Some doctors and researchers say it is a better predictor of heart disease risk, but many doctors and patients don’t talk about it.
It is a family ritual, the periodic cholesterol test. You wake up and skip breakfast (not even coffee) and sit quietly in the exam room, staring at the ceiling as the phlebotomist inserts a needle into your vein. A few days later, the results appear on your graph.
For decades, primary care doctors and cardiologists have focused on two numbers: LDL, or low-density lipoproteins, known as “bad cholesterol,” and HDL, or high-density lipoproteins, also known as “good cholesterol.” Two numbers are considered key determinants of a patient’s risk of cardiovascular disease.
But a growing number of doctors and researchers say it’s time to move beyond the current emphasis on “good” or “bad” cholesterol.
Instead, there is a potentially more accurate marker of heart attack risk: apolipoprotein B (“apoB” for short).
A better cholesterol test
Research shows that heart risk depends on the amount and type of cholesterol particles in the blood, and not so much on the cholesterol itself. ApoB is the particle that actually transports cholesterol into the circulation.
Decades of evidence show that measuring the number of ApoB particles in the blood predicts cardiovascular risk more accurately than the standard good cholesterol/bad cholesterol lipid panel, but cholesterol guidelines barely acknowledge the existence of current guidelines offer it. as an option only for certain high-risk patients.
As a result, most patients and even many doctors don’t realize that a better cholesterol test exists. “Old habits are hard to break,” says Ann Marie Nauer, MD, a cardiologist at UT Southwestern Medical Center in Dallas.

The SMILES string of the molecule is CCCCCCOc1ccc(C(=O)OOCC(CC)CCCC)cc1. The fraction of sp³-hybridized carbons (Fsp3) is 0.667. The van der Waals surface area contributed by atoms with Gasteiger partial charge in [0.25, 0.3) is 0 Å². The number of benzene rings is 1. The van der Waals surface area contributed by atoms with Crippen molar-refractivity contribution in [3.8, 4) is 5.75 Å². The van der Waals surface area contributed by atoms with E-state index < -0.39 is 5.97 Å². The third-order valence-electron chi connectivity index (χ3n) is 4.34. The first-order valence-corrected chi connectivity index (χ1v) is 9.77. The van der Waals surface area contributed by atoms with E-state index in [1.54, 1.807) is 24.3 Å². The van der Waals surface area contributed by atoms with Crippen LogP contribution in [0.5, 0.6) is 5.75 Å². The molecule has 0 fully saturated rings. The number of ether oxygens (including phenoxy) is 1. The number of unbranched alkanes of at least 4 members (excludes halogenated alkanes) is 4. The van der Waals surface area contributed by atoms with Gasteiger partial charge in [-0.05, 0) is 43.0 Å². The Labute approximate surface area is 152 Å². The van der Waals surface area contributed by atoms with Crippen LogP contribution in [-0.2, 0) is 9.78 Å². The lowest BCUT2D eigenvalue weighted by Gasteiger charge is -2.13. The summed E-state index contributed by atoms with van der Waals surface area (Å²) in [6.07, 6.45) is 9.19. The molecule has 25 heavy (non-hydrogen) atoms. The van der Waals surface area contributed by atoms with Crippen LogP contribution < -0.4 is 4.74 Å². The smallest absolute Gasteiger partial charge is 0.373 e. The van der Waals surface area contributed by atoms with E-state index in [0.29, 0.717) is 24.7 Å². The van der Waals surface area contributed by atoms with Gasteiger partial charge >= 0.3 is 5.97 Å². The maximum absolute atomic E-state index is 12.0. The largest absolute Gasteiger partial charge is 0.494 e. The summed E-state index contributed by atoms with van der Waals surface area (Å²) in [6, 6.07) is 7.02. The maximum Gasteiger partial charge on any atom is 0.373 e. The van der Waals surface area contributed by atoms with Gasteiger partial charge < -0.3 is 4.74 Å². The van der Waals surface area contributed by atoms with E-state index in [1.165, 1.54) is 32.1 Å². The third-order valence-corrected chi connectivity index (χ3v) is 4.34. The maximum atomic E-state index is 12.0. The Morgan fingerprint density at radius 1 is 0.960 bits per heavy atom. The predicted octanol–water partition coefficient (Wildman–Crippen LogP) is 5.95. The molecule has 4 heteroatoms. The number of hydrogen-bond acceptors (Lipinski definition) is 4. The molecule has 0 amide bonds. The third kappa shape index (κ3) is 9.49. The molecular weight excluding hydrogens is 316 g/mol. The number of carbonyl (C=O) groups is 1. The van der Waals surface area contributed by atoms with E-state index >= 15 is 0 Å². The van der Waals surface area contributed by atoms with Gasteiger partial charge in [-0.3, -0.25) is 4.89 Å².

A standard cholesterol panel calculates the total amount or concentration of “bad” cholesterol, or LDL, in the blood, in milligrams per deciliter (technically, LDL-C). Since cholesterol is a fatty substance and therefore insoluble in water, it must be transported in small particles known as lipoproteins.
Testing for ApoB, a protein on the outside of LDL-carrying particles, counts the amount of these lipoprotein particles in the blood. In addition to LDL, it also captures other types of cholesterol such as IDL (intermediate density lipoproteins) and VLDL (very low density lipoproteins), which transport triglycerides.
Why is this important? As our understanding of heart disease improves, scientists recognize that apoB particles are more likely to clog the arterial wall, causing it to thicken and ultimately form atherosclerotic plaques. Therefore, the total number of APOB particles is more important than the total amount of cholesterol they carry.
In most people, apoB and LDL-C track fairly closely, says Dr. Alan Snyderman, a professor of cardiology at McGill University in Montreal. But some people have a “normal” amount of LDL-C but a high concentration of apoB particles, a condition known as “mismatch,” meaning they are at higher risk. But traditional cholesterol panels do not detect these patients.
“Two people can have exactly the same amount of cholesterol and a very different number of particles in the arterial wall,” says Snyderman, who has been researching APOB for decades.
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